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Real Estate Encyclopedia | Property Law Dictionary | Real Estate Terms | Meanings & Definitions |      Jun 25, 2024

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Mr Damien Abbott, author of the Encyclopedia of Real Estate Terms: "I want to redefine the classic things you learn at college and have since forgotten."

This summer saw the launch of The Encyclopedia of Real Estate Terms [first edition], compiled by Mr. Damien Abbott.

Mr. Abbott says that he first had the idea of a real estate Encyclopaedia in 1973, when he was assistant to Michael Bamber in the Brussels office of Richard Ellis. For those who may wonder why the Encyclopaedia incorporates UK, North America and French terminologies and comparisons, Mr. Abbott's Brussels experience is the beginning of an answer.

After Brussels, he worked for Ford Europe, mostly on the Continent; his problems there were mainly in communicating with the US — hence the reference to American Jargon.

When Mr. Abbott joined the Abu Dhabi Investment Authority in 1978 he found he had time on his hands, so he began putting more research into the book and thinking seriously about writing it.

In 1979, he returned from the Middle East to London with the same employer, took the book to publishers, Gower responded and the writing began.

&lsquoI wanted to redefine the classic things you learn at college and have since forgotten - like what a 'fixture' is when you buy a house,&rsquo he says. A fixture gets the best part of three pages of the book to define in the book: for the layman, fireplaces usually are fixtures, and dishwashers usually not, even if they are plumbed in.

Mr. Abbott also wanted to make it interesting. Definitions of 'money' are backed by annotations from the John Stuart Mill, Adam Smith, Keynes and Aristotle; he has, inter alia, also dipped into Shakespeare, Chaucer and Tolstoy; into the works of Pope Innocent IV and Karl Marx; into the Bible, the Koran and the Magna Carta.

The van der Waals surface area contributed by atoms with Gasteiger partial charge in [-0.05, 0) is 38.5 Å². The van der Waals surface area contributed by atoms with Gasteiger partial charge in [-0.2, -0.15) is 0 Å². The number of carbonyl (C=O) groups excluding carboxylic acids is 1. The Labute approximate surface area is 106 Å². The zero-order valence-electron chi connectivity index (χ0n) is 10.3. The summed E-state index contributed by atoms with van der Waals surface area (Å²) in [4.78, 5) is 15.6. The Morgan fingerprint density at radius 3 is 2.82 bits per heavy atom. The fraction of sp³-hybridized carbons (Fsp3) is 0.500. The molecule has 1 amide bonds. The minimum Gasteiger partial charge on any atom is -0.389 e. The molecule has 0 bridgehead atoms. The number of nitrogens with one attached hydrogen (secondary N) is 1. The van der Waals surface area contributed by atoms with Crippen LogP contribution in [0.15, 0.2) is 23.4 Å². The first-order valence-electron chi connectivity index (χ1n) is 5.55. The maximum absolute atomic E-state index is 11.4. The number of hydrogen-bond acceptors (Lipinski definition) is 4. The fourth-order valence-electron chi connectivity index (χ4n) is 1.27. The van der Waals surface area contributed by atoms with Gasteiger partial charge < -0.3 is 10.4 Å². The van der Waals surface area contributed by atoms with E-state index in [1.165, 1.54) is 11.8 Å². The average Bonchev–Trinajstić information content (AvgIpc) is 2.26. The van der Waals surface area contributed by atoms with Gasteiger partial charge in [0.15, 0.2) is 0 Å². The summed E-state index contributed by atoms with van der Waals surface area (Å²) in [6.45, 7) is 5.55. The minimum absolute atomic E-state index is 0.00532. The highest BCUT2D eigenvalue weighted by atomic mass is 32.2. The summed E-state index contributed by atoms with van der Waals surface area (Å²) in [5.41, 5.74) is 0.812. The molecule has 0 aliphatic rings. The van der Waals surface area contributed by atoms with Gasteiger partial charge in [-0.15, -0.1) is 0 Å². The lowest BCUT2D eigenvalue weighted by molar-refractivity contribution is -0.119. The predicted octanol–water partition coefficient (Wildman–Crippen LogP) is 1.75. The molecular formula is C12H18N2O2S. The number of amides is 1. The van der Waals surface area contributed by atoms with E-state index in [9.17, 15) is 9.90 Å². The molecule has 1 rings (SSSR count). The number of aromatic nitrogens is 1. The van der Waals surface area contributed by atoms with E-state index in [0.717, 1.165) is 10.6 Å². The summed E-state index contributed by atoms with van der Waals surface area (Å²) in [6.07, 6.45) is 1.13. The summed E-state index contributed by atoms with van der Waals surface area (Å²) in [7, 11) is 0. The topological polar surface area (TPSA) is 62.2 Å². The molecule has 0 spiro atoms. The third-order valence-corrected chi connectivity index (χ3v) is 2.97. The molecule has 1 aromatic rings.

However, he says he takes most personal pleasure from the entry for the "speculator" - who "participates in hazardous ventures, or exceptional risk-taking, with the hope of realising extraordinary profit," and for whom Leonardo da Vinci had a word or two in 1550 or thereabouts.

'Oh! Speculators on things boast not of the things that nature ordinarily brings about; but rejoice if you know the end of those things which you yourself devise … Beware of the teaching of these speculators, because their reasoning is not confirmed by experience.'

Try telling that to a bull market, Mr. da V.

Mr. Abbott, understandably given his present and recent employers, gives a lot of time to 'usury'. INVESTCORP claims [in 1987] to be the only Middle East owned investment bank, and Mr. Abbott manages to bring in Aristotle, Deuteronomy and the Koran into the first 100 words or so.

Meanwhile, Gower is charging a very fair price for the book itself [£85.00]. Even if it has 5,000 entries and 1,100 pages, it is not going to decorate the bookshelves of many students, or even individual chartered surveyors.

"This is a reference book for a company or professional office", says Mr. Abbott, "rather than the individual surveyor or the student. In the US" he adds, &lsquothere are one or two good-sized volumes in this classification, and there must be five or six reasonably small ones."

He knows that having produced the Encyclopaedia, he will be condemned to revise it at some time in the future.

Mr. Abbott winces, however, at what a radical change of government, and government policies in France, the UK or the US might mean, he may even be slightly relieved on this score that he did not bring in the German and Spanish content which he originally considered. …

Mr. Abbott's career has clearly influenced his approach. He joined INVESTCORP in 1985 with a brief to seek institutional investment opportunities which might, otherwise, have been milked of much of their excitement before they were brought in front of Arab investors.

He began with the purchase of an office building in Los Angeles, with Canadian joint venture partner, Manulife; the investment was then syndicated to Middle East investors; and later sold [through Jones Lang Wooton] to the subsidiary of Nomura Securities.

He says that there are three important phrases in real estate: ‘you never stop learning; do not value from an armchair; and always seek the best advice that money can buy.’

William Cochrane

This article was published in the Financial Times on September 4, 1987.